April 2-4: Lecture Series: African American PeaceMakers as Agents for change
April 4, 2008
5:00 PM - 6:30 PM
Remembering King's 1967 Speech
A Lecture Series: African American PeaceMakers As Agents for Change This lecture series commemorates Dr. Martin Luther King, Jr.'s famous Riverside Church speech on April 4, 1967, "Beyond Vietnam: A Time to Break Silence," when he spoke out against the war in Vietnam.
April 2 - 4, 2008
Times: 5:00 - 6:30 p.m.
Location: UIC Forum @ corner of Halsted and Roosevelt, Room F A 4:00 p.m. preview reception and viewing of the exhibition "African American PeaceMakers," a partnership with the HistoryMakers organization, will preceded each lecture at the Jane Addams Hull-House Museum, 800 S. Halstead
April 2, 2008, Dr. Beverly Guy-Sheftall
Talk Title: "African-American Women PeaceMakers":
Dr. Beverly Guy-Sheftall, renown Black feminist intellectual, is the founding director of the Women's Research and Resource Center and the Anna Julia Cooper Professor of Women's Studies Spelman College. She is author of Words of Fire: An Anthology of African American Feminist Thought (New Press, 1995); and a book coauthored with Johnnetta Cole, Gender Talk: The Struggle for Women's Equality in African American Communities (Random House, 2003).
April 3, 2008, Bill Fletcher, Jr.
Talk Title: "African American Peace Makers on a Global Stage"
Bill Fletcher, Jr., is a longtime labor and human rights activist and former President and chief executive officer of the Trans African Forum, a national non-profit advocating for policies on behalf of the peoples of Africa, the Caribbean, and Latin America. He has traveled on human rights delegations to Haiti, South Africa, Ireland and many parts of Latin America and Africa. Fletcher is currently Senior Scholar for the Institute for Policy Studies in Washington, DC and editor for Black Commentator. Fletcher is co-author of the forthcoming book, Solidarity Divided.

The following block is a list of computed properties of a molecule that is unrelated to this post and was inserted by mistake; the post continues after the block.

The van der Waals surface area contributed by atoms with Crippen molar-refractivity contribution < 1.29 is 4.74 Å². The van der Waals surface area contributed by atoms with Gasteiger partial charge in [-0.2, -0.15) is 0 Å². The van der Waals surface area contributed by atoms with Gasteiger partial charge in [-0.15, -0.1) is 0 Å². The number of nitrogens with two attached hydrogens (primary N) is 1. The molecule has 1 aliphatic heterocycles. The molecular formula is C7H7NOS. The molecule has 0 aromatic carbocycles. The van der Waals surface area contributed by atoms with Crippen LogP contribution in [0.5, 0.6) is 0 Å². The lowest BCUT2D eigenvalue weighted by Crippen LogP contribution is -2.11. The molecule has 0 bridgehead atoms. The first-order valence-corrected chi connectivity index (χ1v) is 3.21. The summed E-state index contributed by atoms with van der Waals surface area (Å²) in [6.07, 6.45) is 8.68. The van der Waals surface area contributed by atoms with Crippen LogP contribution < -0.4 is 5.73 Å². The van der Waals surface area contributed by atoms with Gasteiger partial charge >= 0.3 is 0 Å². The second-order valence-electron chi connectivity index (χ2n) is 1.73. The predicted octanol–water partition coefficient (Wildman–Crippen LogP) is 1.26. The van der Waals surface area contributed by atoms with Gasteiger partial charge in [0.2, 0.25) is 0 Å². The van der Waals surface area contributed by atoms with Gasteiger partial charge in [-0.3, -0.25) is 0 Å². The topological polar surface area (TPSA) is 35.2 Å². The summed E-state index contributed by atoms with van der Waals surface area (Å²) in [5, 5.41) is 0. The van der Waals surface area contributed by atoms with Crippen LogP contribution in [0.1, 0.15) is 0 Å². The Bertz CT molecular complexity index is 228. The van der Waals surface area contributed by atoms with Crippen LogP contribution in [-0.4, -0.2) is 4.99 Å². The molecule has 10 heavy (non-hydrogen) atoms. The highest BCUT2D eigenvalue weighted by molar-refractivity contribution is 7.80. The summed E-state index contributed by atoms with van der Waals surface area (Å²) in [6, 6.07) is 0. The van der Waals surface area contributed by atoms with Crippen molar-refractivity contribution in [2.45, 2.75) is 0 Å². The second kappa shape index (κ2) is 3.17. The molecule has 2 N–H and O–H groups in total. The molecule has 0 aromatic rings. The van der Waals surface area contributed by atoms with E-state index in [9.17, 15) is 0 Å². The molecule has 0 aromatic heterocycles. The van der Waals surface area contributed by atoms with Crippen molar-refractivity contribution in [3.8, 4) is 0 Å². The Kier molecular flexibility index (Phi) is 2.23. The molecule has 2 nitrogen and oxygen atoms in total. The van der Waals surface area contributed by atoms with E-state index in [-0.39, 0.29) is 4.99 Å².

April 4, 2008, Dr. Manning Marable
Talk Title: "African American Peace Makers: A Historical View"
Dr. Manning Marable is one of America's most influential and widely read public intellectuals. Dr. Marable is a Professor at Columbia University in New York City. He was founding director of the Institute for Research in African-American Studies there in 1993. Under Dr. Marable's leadership, the Institute became one of the nation's most prestigious centers of scholarship on the Black American experience. Dr. Marable is a prolific author with almost 200 articles in academic journals and edited volumes. He has written or edited 21 books and scholarly anthologies, including How Re-imagining the African-American Past Can Remake America's Racial Future (Basic Civitas Books, 2006).
Co-sponsors: University of Illinois Office of the President, UIC Department of African American Studies, UIC College of Liberal Arts and Sciences, UIC Great Cities Institutes, UIC Office of the Chancellor, and The Jane Addams Hull-House Museum.
Aug 14, 2018
Aug 14, 2018